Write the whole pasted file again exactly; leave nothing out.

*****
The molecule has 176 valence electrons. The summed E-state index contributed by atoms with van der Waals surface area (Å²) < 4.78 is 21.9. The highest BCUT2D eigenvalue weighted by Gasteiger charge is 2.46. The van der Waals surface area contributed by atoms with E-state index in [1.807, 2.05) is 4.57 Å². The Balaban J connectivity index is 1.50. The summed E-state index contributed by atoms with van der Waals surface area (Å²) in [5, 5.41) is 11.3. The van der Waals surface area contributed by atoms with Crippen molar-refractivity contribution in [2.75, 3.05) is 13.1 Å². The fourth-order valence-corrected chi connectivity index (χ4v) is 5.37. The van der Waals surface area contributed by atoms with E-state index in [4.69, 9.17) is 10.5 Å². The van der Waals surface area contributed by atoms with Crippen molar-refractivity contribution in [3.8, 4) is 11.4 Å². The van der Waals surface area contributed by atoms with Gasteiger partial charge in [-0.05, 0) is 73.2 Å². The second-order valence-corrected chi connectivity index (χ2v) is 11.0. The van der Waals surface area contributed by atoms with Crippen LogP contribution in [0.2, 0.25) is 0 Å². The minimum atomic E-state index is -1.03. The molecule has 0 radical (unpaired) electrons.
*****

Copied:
The molecule has 176 valence electrons. The summed E-state index contributed by atoms with van der Waals surface area (Å²) < 4.78 is 21.9. The highest BCUT2D eigenvalue weighted by Gasteiger charge is 2.46. The van der Waals surface area contributed by atoms with E-state index in [1.807, 2.05) is 4.57 Å². The Balaban J connectivity index is 1.50. The summed E-state index contributed by atoms with van der Waals surface area (Å²) in [5, 5.41) is 11.3. The van der Waals surface area contributed by atoms with Crippen molar-refractivity contribution in [2.75, 3.05) is 13.1 Å². The fourth-order valence-corrected chi connectivity index (χ4v) is 5.37. The van der Waals surface area contributed by atoms with E-state index in [4.69, 9.17) is 10.5 Å². The van der Waals surface area contributed by atoms with Crippen molar-refractivity contribution in [3.8, 4) is 11.4 Å². The van der Waals surface area contributed by atoms with Gasteiger partial charge in [-0.05, 0) is 73.2 Å². The second-order valence-corrected chi connectivity index (χ2v) is 11.0. The van der Waals surface area contributed by atoms with Crippen LogP contribution in [0.2, 0.25) is 0 Å². The minimum atomic E-state index is -1.03. The molecule has 0 radical (unpaired) electrons.